Sport climbing is coming to the 2020 Olympics in Tokyo, finally happening in August 2021, and we’re eagerly watching to see how it goes down. Simply having climbing included in the Olympics was cause for much excitement: the sport has surged in popularity in the last 20 years, but is still relatively new on the competitive scene, outside of the recreational world.
However, climbing’s Olympic debut is fraught with its share of controversy. The various climbing disciplines are all unique sports in their own right, but for the purposes of the 2020 Olympics, three disciplines are combined into a singular event: lead climbing, bouldering, and speed climbing. Scores from all three will be combined to determine the winner.
In particular, many in the climbing community derided the inclusion of speed climbing, which requires an entirely different skillset, training, and philosophy. Free climber Lynn Hill, in an interview with Climbing Magazine, said of the format: “That is like asking a middle distance runner to compete in the sprint. Speed climbing is a sport within our sport.”
Many wonder, does this competition even represent what it means to be a “good” climber?
Insiders say this format was necessary for 2020 to get climbing included in the Olympics, because you can’t ask for many medals and participants right out of the gate (or at the base of the wall, if you will). The Olympic committee has already confirmed that speed climbing will be separated into its own event in 2024.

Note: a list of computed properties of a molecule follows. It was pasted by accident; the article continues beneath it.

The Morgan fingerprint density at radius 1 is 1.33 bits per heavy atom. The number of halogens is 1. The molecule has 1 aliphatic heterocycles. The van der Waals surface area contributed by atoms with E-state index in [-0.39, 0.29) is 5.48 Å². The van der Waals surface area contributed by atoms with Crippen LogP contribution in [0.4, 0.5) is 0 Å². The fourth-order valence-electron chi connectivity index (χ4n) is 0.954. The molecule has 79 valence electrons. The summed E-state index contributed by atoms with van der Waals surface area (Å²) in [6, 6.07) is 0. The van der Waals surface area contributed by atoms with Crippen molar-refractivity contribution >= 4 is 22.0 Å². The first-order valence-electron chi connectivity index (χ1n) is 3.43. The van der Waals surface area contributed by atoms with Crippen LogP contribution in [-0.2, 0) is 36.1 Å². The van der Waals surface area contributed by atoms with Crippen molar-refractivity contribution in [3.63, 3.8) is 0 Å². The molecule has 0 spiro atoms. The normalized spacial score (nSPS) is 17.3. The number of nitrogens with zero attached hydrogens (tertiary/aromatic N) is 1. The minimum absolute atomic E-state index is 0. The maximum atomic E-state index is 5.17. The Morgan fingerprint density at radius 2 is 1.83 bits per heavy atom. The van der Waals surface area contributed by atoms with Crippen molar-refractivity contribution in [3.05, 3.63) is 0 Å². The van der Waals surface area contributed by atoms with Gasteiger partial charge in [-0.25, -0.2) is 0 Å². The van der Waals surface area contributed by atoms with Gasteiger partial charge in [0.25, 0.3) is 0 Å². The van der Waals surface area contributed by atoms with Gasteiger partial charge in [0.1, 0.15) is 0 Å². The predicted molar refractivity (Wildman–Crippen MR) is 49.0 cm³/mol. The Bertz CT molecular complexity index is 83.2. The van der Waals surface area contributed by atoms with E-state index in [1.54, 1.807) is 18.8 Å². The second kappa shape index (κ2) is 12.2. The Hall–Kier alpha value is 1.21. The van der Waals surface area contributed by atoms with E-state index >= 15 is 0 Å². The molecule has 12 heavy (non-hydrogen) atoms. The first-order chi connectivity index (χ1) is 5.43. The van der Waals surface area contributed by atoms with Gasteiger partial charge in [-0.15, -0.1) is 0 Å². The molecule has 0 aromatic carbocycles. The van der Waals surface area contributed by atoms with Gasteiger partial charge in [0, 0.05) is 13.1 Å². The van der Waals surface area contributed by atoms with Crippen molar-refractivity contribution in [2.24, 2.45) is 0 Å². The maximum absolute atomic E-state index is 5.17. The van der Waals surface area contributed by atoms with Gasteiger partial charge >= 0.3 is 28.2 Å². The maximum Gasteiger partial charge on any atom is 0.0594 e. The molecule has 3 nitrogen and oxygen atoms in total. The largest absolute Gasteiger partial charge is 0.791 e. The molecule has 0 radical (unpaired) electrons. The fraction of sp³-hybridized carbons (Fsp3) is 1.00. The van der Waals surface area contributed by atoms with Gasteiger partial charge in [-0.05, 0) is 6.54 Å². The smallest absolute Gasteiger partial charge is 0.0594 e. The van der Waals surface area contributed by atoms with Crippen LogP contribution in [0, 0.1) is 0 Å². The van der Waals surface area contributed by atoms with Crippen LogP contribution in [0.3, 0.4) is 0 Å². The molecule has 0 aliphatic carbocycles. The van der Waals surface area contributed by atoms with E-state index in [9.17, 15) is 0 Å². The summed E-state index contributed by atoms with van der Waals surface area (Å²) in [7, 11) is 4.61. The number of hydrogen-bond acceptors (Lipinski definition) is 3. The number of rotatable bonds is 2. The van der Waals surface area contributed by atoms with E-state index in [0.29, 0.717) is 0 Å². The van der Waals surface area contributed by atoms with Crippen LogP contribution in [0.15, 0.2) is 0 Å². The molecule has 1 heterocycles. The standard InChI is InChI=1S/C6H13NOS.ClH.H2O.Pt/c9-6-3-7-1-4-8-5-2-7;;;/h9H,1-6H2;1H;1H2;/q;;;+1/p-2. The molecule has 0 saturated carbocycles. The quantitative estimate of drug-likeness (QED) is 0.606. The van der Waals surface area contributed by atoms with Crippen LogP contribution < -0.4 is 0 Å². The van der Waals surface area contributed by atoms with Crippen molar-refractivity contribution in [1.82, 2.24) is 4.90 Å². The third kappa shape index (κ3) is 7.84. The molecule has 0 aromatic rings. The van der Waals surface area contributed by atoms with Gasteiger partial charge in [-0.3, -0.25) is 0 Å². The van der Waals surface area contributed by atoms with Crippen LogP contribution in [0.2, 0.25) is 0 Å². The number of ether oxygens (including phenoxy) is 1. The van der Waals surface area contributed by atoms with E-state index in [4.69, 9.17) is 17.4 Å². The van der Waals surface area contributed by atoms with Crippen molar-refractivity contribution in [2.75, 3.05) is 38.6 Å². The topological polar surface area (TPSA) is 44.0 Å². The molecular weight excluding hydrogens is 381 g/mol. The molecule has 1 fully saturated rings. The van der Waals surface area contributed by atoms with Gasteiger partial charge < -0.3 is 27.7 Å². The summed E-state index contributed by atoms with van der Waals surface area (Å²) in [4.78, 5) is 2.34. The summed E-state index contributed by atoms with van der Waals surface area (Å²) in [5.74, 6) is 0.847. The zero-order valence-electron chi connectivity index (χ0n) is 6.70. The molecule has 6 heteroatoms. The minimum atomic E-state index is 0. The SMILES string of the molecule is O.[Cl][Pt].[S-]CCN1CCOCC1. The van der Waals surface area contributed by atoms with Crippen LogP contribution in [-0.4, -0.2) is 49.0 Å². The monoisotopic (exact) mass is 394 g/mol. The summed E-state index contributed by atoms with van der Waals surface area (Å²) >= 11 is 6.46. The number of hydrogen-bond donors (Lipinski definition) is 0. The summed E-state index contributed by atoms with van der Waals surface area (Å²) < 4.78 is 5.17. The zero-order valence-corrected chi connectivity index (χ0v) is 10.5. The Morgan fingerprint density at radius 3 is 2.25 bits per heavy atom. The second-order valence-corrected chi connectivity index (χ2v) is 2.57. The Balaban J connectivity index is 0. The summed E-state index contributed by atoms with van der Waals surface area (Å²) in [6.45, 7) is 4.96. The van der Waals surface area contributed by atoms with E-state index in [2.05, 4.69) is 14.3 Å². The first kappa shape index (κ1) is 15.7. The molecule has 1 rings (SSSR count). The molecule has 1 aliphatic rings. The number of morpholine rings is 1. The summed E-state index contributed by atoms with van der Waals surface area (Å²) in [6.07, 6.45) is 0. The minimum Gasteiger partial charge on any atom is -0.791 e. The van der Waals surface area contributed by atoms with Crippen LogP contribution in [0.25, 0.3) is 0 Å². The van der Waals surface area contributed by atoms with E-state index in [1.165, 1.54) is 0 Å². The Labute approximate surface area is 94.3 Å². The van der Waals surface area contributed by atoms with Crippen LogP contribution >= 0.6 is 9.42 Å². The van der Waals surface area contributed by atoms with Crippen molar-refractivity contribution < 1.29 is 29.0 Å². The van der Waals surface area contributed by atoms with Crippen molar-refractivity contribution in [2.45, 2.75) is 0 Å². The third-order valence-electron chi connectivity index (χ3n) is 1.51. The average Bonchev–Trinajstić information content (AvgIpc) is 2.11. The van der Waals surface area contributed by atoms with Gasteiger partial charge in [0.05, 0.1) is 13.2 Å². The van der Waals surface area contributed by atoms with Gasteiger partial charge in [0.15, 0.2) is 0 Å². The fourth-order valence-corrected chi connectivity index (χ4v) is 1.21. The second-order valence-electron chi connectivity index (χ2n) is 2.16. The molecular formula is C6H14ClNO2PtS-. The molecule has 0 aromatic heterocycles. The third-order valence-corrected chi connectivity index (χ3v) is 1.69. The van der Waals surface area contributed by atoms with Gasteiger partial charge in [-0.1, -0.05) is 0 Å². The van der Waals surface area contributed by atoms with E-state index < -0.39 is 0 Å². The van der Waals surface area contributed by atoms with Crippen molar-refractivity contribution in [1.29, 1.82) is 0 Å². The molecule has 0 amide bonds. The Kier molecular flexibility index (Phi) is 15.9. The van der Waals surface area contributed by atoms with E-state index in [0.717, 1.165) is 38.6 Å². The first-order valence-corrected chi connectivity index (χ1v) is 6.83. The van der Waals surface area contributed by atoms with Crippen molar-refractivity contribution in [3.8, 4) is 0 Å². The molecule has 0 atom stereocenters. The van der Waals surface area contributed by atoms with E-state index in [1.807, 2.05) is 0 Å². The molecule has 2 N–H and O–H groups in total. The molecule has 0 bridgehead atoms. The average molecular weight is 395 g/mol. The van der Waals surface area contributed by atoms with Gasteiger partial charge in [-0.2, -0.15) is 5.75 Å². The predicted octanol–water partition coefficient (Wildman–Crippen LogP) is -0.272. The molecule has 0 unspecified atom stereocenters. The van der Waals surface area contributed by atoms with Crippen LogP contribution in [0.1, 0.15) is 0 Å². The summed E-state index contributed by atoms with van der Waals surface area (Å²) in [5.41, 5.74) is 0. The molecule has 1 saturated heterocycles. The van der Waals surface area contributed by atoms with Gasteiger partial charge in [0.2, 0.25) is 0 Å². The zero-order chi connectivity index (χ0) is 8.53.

For 2020, there will be six total medals, with 40 athletes, and no more than two athletes of each gender from each country. That will increase to 72 athletes in 2024.
During the year delay, the Olympic qualifying athletes have had additional time to train in all three disciplines. Nathaniel Coleman, for example, one of USA’s four climbing qualifiers, is a boulderer who has had to work hard on his speed climbing game. No matter how you feel about the format, watching how climbers perform across all three disciplines is sure to bring excitement and surprises.
The full climbing team representing Team USA in Tokyo are Kyra Condie, Brooke Raboutou, Nathaniel Coleman, and Colin Duffy. The Olympics will air on NBC with the climbing qualifiers airing on Aug. 3 and 4, 2021, and the finals on Aug 5 and 6.
And, SOKO Outfitters will be happy to host your climbing group on our climbing wall during the Olympics! We’ll share more details as the date gets closer.
SOKO has The North Face’s exclusive Olympic gear in stock
The North Face has created a small, curated collection of Team USA Olympic gear for those watching from home, and SOKO has several items in stock for you to choose from. Windbreakers, sweatshirts, t-shirts and even a “fanorak” (an anorak that folds away into its own fanny pack) bear the Team USA logo.